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One Company's Way of Fighting Global Warming: Transforming CO2 Into Useful Products


Carbon capture and storage (CCS) is currently the most common solution proposed for reducing CO2 emissions. But surely there must be an alternative to just burying the greenhouse gas.

California-based Carbon Sciences thinks the answer to our CO2 problem is calcium carbonate—specifically, the company has invented a process to convert CO2 into calcium carbonate that can be used in everything from cosmetics to ceramics.

The transformation process works by using waste mineral products from mining operations— also known as tailings—as a feedstock to transform CO2 into mineral carbonates. The particles are processed into fine mineral particulates to maximize available surface area for reacting with CO2.

The process can use CO2 that has already been buried by CCS as a “seed” for transformation. And getting the CO2 out of the ground may actually be the safest thing we can do. While CCS is a useful way to take greenhouse gases out of the air, it has notable flaws. According to Carbon Sciences CEO Derek McLeish, an earthquake could release buried CO2 in a matter of seconds.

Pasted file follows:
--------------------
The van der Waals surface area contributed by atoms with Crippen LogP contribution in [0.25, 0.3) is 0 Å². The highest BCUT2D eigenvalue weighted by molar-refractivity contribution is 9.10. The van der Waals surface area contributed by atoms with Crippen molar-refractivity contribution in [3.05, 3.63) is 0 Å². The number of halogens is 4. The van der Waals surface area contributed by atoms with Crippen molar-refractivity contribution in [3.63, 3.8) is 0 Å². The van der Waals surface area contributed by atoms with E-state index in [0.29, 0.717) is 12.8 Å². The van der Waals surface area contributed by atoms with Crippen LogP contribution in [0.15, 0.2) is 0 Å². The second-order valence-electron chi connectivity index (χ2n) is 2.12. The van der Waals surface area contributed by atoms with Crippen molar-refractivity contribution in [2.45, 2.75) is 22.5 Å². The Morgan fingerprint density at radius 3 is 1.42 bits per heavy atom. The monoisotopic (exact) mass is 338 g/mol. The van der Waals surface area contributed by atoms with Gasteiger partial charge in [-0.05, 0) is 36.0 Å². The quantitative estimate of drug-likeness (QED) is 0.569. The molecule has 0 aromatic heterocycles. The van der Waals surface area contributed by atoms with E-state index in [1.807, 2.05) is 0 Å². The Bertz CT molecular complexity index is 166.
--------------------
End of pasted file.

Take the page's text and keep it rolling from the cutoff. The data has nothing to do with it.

“There’s an infinite timeline when you bury CO2,” said McLeish. “Transforming CO2 into a high value product is much more like recycling.” Additionally, the commercial value of the product offsets the cost of traditional CCS.

Carbon Sciences plans to have a mini pilot plant ready in 24 to 36 months. And the company wants to move quickly from there. “We’ll be developing relationships and business opportunities the second we get through the mini pilot plant phase,” said McLeish.

If Carbon Sciences is successful, maybe we’ll be casually toting around CO2-derived products in our bags instead of hoping that a major quake doesn’t blow the stuff out of the ground.

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was formerly the editor of CleanTechnica and is a senior editor at Co.Exist. She has contributed to SF Weekly, Popular Science, Inhabitat, Greenbiz, NBC Bay Area, GOOD Magazine, and more. A graduate of Vassar College, she has previously worked in publishing, organic farming, documentary film, and newspaper journalism. Her interests include permaculture, hiking, skiing, music, relocalization, and cob (the building material). She currently resides in San Francisco, CA.


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